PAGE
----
"If you just have one defensive very good player, offenses are going to set protections, they're going to double, chip and really limit lot of things he can do," Wash said.
"Price is an athletic guy and he has a good lower body anchor, which is what you look for with the one technique. He'll face a lot of running backs we call lead weak, where they'll double the one tech and come up to the (middle) linebacker. He has to have more of an anchor and great strength."
--Former USF quarterback Matt Grothe, who was not selected over the weekend in the NFL draft, has accepted an invitation to participate in the Bucs' rookie minicamp on Friday, hoping to land a free-agent contract.
"I had a good workout with them -- they were happy with it and so was I," Grothe said. "Everybody that comes into these minicamps isn't guaranteed anything. It's time for me to go out and prove myself."
Grothe said he had similar offers from two other NFL teams, but his first shot at the pros will come in Tampa, where he made a name for himself as USF's starting quarterback, finishing as the Big East's all-time career leader in total offense. Grothe has spent the last seven months returning to full strength from a season-ending knee injury he suffered in the third game of last season in September.
--It was black Monday at One Buc Place. The Bucs parted ways with embattled guard Arron Sears. Also being released: defensive tackle Chris Hovan, offensive lineman Shawn Murphy, punter Sam Paulescu and cornerback Stoney Woodson.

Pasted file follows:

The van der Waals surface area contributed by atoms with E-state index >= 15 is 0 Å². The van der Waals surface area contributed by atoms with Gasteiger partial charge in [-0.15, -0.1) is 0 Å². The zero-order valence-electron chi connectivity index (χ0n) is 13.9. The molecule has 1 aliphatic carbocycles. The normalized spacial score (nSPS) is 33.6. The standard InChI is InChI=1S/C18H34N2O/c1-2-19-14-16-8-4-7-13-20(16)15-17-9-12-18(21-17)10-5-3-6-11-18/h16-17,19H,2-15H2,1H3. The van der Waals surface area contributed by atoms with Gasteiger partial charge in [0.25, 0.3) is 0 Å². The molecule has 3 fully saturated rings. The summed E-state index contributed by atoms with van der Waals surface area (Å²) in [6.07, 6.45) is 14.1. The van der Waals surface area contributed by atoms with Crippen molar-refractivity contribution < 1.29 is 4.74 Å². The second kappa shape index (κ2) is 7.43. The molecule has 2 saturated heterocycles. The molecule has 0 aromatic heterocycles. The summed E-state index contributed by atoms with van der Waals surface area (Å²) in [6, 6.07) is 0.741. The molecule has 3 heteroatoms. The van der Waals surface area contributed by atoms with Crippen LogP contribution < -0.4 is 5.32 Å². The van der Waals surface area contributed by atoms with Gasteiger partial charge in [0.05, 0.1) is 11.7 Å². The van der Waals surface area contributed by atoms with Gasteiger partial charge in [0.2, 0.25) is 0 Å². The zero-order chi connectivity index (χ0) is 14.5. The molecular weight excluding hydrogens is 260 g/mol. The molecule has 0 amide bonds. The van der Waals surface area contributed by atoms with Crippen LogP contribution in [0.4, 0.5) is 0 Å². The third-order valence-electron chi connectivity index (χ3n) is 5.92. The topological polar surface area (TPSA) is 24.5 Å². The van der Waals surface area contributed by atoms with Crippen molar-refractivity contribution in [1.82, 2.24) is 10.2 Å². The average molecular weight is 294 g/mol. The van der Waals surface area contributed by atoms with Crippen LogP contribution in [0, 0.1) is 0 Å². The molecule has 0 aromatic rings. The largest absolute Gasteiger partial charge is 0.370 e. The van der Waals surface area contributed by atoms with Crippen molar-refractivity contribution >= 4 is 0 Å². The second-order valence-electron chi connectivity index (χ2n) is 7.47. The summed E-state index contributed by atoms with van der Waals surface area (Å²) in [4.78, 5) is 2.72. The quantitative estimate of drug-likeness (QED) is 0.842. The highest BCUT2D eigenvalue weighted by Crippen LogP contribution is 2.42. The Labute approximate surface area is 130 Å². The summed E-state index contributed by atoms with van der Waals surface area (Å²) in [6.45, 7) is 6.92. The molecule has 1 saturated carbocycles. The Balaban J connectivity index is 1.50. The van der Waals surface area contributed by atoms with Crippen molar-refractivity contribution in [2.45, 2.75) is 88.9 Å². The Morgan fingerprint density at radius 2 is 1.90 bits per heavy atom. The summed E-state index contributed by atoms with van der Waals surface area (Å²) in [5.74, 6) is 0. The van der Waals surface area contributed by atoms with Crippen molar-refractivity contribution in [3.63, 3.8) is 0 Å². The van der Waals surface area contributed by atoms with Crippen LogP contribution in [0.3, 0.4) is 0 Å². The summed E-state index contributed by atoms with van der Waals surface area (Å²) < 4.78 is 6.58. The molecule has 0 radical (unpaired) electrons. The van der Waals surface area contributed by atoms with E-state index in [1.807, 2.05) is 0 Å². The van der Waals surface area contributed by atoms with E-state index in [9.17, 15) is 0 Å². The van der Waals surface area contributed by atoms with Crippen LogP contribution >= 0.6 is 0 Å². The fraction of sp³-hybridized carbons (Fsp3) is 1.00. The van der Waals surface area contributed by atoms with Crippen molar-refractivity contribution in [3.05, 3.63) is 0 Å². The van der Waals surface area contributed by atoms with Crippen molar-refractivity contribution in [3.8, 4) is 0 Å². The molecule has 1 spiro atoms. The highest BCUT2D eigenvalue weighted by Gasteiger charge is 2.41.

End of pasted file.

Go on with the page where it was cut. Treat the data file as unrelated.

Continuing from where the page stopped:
Sears, by far, is the biggest name on the list. He missed all of 2009 after spending it on the non-football illness list because of undisclosed personal problems that left him uncommunicative at one point last summer. He returned to the team late in the season but was not activated.
As recently as last month, general manager Mark Dominik said with confidence the club thought Sears could be of assistance to the team in 2010 as he was working out and making an attempt at a comeback. But Sears is believed to have had a setback and now his football future is unclear, at best. It's possible he might not play again.
--Coach Raheem Morris believes the Bucs may have collected as many as four starters from the 2010 draft class. It's hard to argue with the guy who decides which players run out of the tunnel during introductions. You have to figure defensive tackles Gerald McCoy and Brian Price will win starting jobs, although Roy Miller might have a say in that. At receiver, it's a certainty that Arrelious Benn and Mike Williams will have every chance to win starting jobs. (Sammie Stroughter will be the third down, slot receiver).
"What I really thought we did over this weekend was establish our upfront rush," Morris said. "That's where it all starts at -- up front. We were able to establish our push. We were able to do that yesterday. We were able to get faster and get some speed receivers on the outside. We were able to get a couple guys that can run around for us and play a long time."
QUOTE TO NOTE: "You're the motor that makes it go." -- Former Bucs DT Warren Sapp on Gerald McCoy.